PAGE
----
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The seclusion of boyhood within four walls, remote from anything like society or life; the severe punishment that awaits their petty quarrels; the initiation into that sort of knowledge only, which makes not the accomplished man of the world, but the ripe scholar ; the inculcation of feelings of acute sensibility, which the business of future life tends greatly to suppress, and that philosophic contempt of money, the attainment whereof will be, for most boys, the future employment of life—may, certainly, be the best security for the maintenance of a high tone of moral feeling, but it questioned whether it is the best for giving that temper which active life requires, that which will make boys men.

The secret of the success of the system pursued at Eton and our great public schools is, that there we find a certain amount of interference and direction, and a certain amount of non-interference and letting alone; the characters of the future men, as regards their social system, are allowed to be developed by collision with their fellows, as they must be, at a later period of their lives; the moral influence of rivalry and emulation, the governing principle of after life, is not repressed, but rather encouraged: there are no desperate attempts here to bring the dunce in classics and mathematics, by dint of flogging, to the level of the forward boy; the presumption that every boy, in the same form, has the same capacity for the same thing, is not carried to excess; something is allowed for the unequal gifts of Nature, and the only object is to point those gifts in the best possible direction.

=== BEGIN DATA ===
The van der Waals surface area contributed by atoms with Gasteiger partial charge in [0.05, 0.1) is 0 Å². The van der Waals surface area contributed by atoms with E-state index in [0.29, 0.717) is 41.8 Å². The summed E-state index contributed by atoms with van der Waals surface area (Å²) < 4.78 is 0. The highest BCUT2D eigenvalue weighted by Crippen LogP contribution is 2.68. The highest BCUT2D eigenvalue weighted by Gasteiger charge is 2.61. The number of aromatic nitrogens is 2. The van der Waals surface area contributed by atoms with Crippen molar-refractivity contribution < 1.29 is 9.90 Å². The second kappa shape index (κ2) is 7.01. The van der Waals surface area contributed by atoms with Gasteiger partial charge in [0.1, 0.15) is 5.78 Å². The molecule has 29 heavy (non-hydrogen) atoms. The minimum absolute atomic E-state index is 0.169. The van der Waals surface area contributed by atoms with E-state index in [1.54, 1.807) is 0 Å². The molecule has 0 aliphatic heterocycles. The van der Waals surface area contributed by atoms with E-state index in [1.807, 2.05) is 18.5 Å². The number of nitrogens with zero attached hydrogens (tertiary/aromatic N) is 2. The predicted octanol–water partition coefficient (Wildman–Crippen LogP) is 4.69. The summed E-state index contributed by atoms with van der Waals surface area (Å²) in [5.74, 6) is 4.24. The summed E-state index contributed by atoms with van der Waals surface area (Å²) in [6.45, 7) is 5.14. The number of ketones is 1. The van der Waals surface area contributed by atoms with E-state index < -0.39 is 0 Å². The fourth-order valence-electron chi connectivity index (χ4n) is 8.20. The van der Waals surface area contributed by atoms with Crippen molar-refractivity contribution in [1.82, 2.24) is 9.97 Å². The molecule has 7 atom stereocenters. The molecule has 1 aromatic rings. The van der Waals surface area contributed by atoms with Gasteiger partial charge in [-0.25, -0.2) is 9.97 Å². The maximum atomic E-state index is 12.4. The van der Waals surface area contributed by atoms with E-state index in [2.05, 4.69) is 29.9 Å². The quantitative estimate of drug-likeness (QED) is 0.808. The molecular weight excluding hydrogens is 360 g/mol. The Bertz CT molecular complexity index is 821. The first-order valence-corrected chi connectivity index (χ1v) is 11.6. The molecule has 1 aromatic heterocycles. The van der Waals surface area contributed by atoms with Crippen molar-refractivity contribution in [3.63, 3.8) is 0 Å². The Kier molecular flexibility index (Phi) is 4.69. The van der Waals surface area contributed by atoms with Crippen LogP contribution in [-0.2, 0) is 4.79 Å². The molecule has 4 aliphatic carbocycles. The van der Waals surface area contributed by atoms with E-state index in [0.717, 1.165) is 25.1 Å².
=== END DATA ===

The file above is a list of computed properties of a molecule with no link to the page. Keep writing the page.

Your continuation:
Nor are the minor morals and accomplishments, which form not the least useful and important of the studies of youth, neglected at our public schools; and the result is obvious.

There are no shamefaced clowns nor ungainly louts among Eton scholars; the boys here are not boys, they are young gentlemen, differing chiefly from gentlemen not of Eton in that they are usually short of stature, and instead of wearing coats with tails, wear coats without !

Sir,” concluded the captain, when we had finished a comparative review of the various modes of education of youth, “there is at Eton every encouragement, every approbation, every assistance for the hardworking boy; but if a boy cannot learn, or will not learn, after repeated trial, he is left pretty much to himself: if he can make nothing of the classics, he turns his attention to cricket : if the mathematics or algebra are too much for him, he excels at quoits or pulls the bow oar: if he refuses to